Due to the large number of coins required for the February 14 1966 changeover to decimal coinage in Australia several mints both here and abroad were used to produce the 1966 cupro nickel and bronze coinage. Coins were struck at the London, Perth, and Melbourne branches of the Royal Mint and at the new Royal Australian Mint in Canberra. There were no mintmarks on any of the coins to allow easy determination of which mint a coin was produced at. According to the Controller of the Mint at the time, Jim Henderson:
…it was intended that all Australian coins would be struck in the Royal Australian Mint after the initial changeover to decimals had been satisfied, it was not considered necessary to distinguish the coins by a specific mark identifying the mint of origin. There are, therefore, no mintmarks, as such, on the decimal coins.
However, it was possible (by the use of die markers) to distinguish what mints coins were minted at. These marks were disclosed by the Controller of the Mint in two letters to The Australian Coin Review in April 1967 (for the bronze 1c and 2c coins) and August 1971 (for the Cupro Nickel 5c, 10c, and 20c coins). All of the 80% silver round 50c coins were minted at the RAM in Canberra. This blog article will (eventually) be a single source of information online to allow you to identify the 1966 decimal coins by their mint of origin.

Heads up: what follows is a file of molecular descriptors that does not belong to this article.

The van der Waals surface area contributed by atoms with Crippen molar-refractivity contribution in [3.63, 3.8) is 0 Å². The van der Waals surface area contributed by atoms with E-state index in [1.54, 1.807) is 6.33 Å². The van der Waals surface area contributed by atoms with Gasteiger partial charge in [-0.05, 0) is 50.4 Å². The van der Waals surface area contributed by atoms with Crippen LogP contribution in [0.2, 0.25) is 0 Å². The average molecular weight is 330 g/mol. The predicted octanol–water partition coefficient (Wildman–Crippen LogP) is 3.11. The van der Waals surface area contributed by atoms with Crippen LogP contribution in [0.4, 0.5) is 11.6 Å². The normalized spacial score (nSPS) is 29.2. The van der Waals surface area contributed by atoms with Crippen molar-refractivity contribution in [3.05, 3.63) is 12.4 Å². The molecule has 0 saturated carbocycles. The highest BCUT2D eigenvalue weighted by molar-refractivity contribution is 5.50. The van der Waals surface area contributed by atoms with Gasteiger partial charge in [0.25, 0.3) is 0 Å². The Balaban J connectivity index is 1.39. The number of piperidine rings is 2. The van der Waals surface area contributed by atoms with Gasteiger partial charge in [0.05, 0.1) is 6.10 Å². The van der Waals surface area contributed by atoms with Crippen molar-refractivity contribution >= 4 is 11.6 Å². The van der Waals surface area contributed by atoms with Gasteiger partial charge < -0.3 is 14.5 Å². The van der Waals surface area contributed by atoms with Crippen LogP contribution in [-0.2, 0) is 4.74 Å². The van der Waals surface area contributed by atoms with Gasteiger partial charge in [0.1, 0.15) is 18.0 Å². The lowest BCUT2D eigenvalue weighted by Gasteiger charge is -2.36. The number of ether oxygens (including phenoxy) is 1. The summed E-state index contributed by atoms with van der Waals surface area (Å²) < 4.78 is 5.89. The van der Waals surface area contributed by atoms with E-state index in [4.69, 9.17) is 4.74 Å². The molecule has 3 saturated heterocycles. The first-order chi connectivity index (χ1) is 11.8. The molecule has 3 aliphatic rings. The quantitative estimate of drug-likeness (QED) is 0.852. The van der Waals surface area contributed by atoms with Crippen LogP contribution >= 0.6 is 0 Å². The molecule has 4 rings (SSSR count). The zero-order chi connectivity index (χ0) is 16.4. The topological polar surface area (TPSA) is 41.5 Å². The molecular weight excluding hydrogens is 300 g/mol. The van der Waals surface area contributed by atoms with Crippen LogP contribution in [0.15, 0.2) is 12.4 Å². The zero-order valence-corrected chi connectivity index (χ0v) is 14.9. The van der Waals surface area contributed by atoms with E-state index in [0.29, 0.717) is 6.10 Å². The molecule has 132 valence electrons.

Identifying 1966 Decimal Coins by Mint of Origin
- 1966 1c Coin Mint Marks
- 1966 2c Coin Mint Marks
- 1966 5c Coin Mint Marks
- 1966 10c Coin Mint Marks
- 1966 20c Coin Mint Marks
- 1966 50c Coin – all minted in Canberra
Australian 1966 20c Obverse Die Differences
Reference: “How to Distinguish All 1966 Decimal Mintings”, pp1-4, The Australian Coin Review, August 1971 Vol 8, No 2